Many of our guests decide to go down to the municipal pool in Beaune or Nuits-Saint-Georges to cool off during one of our hot summer days here in Burgundy. When they arrive, they are distressed to discover that the billowing bathing trunks almost all North American men, with the exception of the Olympic swim team and creepy guys with a penchant for animal prints, are banned in French pools.
There are signs to this effect everywhere, and if anyone looks or sounds even remotely foreign they will be informed of the Speedo-only rule about a hundred times before they can even get as far as the changing stalls. The pool in Beaune has even installed a Speedo vending machine so as not to deprive surprised foreigners of their swim.
I have found that the Speedo dictate is, unlike so many other French rules (i.e. legal parking, speed limits, lining up in an orderly fashion, etc.) categorically closed to “interpretation”. As far as I can tell, a male of any age who is not wearing a Speedo-style bathing suit will not be allowed into any public swimming facility in France.
The reason that is always cited is “hygiene”. Rather than go into detail I prefer to leave you, dear reader, to ponder the how and why of that.
I cannot tell you how many of our male guests have decided that cooling off with an invigorating swim is simply not worth the trade-off of having to don a Speedo. They are beyond mortified at the prospect, and while I listen sympathetically to their harrowing near-miss Speedo incidents I can’t help but have a little vindictive thought float through my head, Why should women be the only ones wearing body revealing bathing suits?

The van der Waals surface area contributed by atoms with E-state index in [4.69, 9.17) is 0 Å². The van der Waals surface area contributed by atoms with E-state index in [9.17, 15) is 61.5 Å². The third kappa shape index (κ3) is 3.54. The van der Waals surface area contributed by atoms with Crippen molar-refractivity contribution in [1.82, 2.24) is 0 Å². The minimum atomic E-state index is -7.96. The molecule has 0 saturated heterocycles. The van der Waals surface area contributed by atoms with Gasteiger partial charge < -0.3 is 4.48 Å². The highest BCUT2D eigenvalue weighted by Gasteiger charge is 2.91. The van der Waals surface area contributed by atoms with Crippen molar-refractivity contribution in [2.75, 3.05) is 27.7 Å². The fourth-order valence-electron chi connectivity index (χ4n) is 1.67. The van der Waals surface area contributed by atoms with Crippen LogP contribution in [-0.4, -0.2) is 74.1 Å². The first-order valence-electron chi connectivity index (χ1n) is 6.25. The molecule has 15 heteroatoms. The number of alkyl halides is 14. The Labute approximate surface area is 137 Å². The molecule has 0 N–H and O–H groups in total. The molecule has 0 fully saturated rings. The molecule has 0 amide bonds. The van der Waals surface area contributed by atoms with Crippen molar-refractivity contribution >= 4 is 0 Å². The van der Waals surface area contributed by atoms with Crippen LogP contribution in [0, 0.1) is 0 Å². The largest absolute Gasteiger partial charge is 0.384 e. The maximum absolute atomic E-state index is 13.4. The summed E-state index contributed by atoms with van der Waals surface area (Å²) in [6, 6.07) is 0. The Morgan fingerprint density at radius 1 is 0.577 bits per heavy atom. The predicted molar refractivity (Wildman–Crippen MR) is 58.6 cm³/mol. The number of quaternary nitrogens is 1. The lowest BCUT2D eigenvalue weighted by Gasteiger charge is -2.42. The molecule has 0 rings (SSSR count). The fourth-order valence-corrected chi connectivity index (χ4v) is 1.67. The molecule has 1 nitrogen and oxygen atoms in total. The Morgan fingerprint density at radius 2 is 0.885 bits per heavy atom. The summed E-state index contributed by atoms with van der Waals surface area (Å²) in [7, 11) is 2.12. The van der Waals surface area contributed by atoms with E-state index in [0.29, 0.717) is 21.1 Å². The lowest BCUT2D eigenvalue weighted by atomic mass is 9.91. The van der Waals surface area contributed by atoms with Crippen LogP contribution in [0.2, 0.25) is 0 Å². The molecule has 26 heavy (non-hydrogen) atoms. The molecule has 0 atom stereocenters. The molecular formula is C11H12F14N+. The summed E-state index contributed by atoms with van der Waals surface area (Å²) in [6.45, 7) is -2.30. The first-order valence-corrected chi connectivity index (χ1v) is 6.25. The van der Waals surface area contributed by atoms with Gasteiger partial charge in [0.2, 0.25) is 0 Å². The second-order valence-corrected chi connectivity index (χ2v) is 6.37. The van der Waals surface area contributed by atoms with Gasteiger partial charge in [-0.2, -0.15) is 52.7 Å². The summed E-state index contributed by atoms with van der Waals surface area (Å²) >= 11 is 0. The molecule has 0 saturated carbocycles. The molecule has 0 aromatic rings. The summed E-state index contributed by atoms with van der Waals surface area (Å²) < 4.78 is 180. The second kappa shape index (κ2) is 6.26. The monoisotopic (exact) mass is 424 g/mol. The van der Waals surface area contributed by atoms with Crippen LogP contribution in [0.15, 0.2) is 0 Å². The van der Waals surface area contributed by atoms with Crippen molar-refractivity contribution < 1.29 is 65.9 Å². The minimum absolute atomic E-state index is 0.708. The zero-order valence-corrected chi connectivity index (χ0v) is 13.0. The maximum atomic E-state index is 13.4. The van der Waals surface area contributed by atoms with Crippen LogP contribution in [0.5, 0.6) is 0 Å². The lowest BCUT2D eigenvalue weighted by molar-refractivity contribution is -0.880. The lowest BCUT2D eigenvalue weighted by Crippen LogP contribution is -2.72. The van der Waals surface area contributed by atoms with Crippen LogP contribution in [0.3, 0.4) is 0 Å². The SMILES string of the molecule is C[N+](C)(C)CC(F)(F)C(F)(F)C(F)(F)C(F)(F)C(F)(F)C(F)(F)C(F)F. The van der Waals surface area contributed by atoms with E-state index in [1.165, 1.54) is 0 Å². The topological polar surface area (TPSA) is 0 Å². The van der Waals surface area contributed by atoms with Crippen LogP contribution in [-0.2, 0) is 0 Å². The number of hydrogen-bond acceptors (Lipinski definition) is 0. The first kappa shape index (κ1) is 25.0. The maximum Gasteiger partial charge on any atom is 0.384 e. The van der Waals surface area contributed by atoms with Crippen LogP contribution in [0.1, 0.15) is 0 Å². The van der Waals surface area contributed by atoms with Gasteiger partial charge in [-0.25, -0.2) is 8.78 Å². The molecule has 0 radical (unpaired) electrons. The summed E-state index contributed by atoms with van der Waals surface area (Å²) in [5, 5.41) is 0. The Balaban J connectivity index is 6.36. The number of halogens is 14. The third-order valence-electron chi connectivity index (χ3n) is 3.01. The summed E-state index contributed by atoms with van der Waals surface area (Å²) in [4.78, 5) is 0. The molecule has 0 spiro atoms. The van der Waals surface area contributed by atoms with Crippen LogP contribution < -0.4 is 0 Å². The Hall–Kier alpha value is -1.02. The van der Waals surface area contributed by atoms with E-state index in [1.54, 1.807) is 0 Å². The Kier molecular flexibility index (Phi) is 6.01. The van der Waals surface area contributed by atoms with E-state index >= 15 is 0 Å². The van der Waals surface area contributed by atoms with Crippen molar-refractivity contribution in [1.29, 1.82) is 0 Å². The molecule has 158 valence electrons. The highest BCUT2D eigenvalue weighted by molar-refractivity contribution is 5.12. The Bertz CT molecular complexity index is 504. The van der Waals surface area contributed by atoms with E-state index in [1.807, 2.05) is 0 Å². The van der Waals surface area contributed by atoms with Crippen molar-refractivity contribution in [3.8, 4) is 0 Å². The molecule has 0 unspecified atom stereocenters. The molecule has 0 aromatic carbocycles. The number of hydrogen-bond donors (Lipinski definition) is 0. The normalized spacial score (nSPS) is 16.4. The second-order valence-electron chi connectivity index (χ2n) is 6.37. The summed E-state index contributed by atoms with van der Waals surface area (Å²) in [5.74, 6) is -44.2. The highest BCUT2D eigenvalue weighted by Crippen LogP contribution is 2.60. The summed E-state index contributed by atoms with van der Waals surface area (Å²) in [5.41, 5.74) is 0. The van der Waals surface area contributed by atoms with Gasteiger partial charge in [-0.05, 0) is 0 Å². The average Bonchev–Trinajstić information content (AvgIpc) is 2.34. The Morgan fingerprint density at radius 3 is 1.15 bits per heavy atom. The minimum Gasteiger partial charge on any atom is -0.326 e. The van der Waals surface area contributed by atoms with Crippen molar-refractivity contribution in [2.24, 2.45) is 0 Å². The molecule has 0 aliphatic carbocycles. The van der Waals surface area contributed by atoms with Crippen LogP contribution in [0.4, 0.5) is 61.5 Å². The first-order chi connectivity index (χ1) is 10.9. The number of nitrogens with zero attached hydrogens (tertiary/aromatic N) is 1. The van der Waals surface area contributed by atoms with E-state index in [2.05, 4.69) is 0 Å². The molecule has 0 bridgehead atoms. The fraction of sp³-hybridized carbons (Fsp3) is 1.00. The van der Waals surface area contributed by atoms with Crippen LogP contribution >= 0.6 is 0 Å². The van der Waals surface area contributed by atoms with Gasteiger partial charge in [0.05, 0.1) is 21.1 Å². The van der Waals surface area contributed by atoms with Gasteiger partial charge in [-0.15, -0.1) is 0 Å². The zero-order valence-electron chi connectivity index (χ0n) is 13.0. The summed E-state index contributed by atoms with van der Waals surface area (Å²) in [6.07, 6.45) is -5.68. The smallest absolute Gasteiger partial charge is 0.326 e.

In contrast, French men like my husband Franck wear Speedos as a rule. Granted, his is the more socially acceptable shorts-style, but a Speedo by any other name is still skin-tight.
My Canadian brother-in-law Greg has also taken to wearing Speedos of the same style. He finds them so much more comfortable than having a metre of wet fabric billowing and flapping around your legs when trying to swim or water ski. However, he’s noticed that while he and Franck are sporting their Speedos many of his North American friends of the male gender, so profound is their discomfort, can barely look at the two of them.
Why should the comfort of Speedos be forsaken in North America? What is there to be ashamed about? The Speedo divide illustrates to me that North American women aren’t the only ones feeling bad about their bodies.
One of our close French male friends still wears his beloved khaki Speedo he was issued about twenty years ago during his military service.
It is about three sizes too small now, but as he says, “Why should I care how it looks? It’s comfortable. I’ve fathered several children; I have nothing left to prove.”
Powers of seduction are highly prized in France. However, someone who is “bien dans leur peau“, or “comfortable in their own skin”, like our military-Speedo-wearing French friend, is seen as far more seductive than someone who possess what North American society would consider a “perfect” body yet obsessively checks themselves out in every available reflective surface.
Here, bodies are prized more for what they can do – walk, swim, run, hug, make children, etc. – and the pleasure they can give us, than how they measure up against some unattainable standard of Adonis-like “perfection”.
So, for you North American men out there, if you find a Speedo more comfortable than your billowing trunks, just slip one on along with some Frenchitude. Don your Speedo with pride!
**Frenchitude Fridays (French + Attitude = Frenchitude) give ideas for injecting a bit of frenchness into your life, whether you live in Australia or Addis Ababa.